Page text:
Owarimonogatari Second Season – Investing in Memory (and why it’s a good ending)

‘Cause we do talk about anime on this blog
(*spoiler warning* just in case, though I do try to be a bit vague on this one.)

^Just not as often as I’d want to nowadays, but hey, we’re here now so it’s all good :D. Plus, I feel that this post is very much warranted (at least by my very own standards) in that the series we’re gonna be talking about is very near and dear to my anime-viewing heart and I couldn’t just let the days pass without me getting a few words in. That is, for the next couple of minutes allow me to sing my ode to “the end” of one of the most celebrated anime series in recent memory — Monogatari.

I know, I know; this is obviously not gonna be a song (sorry) and Owarimonogatari Season 2 is “technically” not the end of the Monogatari Series per se. What it does represent (in my opinion) is the end of an era. This is the final chapter to the long-running saga of Araragi Koyomi’s last moments in high school — a story of a man who can’t help but help people (read: women) in need whilst subconsciously and subsequently adding them to his ever-expanding harem; a story filled with hilariously meaningless banter, needlessly exagerrated expostion, and a touch of meaningful exchanges.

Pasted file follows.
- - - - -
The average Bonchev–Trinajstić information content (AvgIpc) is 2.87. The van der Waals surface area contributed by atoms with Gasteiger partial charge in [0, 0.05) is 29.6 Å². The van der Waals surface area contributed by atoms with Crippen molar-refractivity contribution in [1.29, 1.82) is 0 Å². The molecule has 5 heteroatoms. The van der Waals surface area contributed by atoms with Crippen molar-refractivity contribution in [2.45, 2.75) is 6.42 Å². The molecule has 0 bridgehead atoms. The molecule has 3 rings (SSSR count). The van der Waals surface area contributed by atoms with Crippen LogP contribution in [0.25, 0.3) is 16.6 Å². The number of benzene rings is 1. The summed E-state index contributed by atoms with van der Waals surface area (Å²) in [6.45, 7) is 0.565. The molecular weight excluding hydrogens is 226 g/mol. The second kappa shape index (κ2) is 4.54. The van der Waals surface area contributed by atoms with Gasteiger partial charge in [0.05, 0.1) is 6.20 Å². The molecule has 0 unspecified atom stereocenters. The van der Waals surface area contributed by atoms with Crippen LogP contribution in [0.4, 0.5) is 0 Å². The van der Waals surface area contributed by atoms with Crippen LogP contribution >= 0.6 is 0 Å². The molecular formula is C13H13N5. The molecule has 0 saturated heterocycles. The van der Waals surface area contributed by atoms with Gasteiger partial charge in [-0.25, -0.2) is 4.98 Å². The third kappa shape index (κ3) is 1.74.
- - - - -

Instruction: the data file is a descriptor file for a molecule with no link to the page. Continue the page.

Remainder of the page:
Suffice to say, Monogatari was never a plot-driven story to begin with. It was always about the characters and how they interacted with one another. The oddities and abberrations are but aesthetic veils to dress the colorful dialogue the series is known for (famously or infamously). One of the very shows where you wanted to hear everyone talk, at least once, because you knew anything they could say would be gold. Talking — a staple to what makes all of Monogatari oh so good.

I will say this however (and this will lead us to our main point of discussion) that while Owarimonogatari S2 is indeed filled with our beloved talks; Owarimonogatari S2, in all honesty, wasn’t really that good. Be forewarned, what follows is not a rant, don’t worry. I’m gonna go somewhere with this so let me set it up first 🙂

To start, it was a season with an odd episode count at seven (Crunchyroll ups the ante in making a rather unique release by combing episodes that fall under the same arc making a grand total of three episodes altogether). This isn’t really something new with Monogatari as Nekomonogatari Black, Tsukimonogatari and Hanamonogatari, all receive the same treatment. The difference, however, is that all three of those releases contained its own singular arc: Tsubasa Family, Yotsugi Doll, and Suruga Devil respectively. Owarimonogatari S2 contains three “full” arcs in Mayoi Hell, Hitagi Rendezvous and Ougi Dark.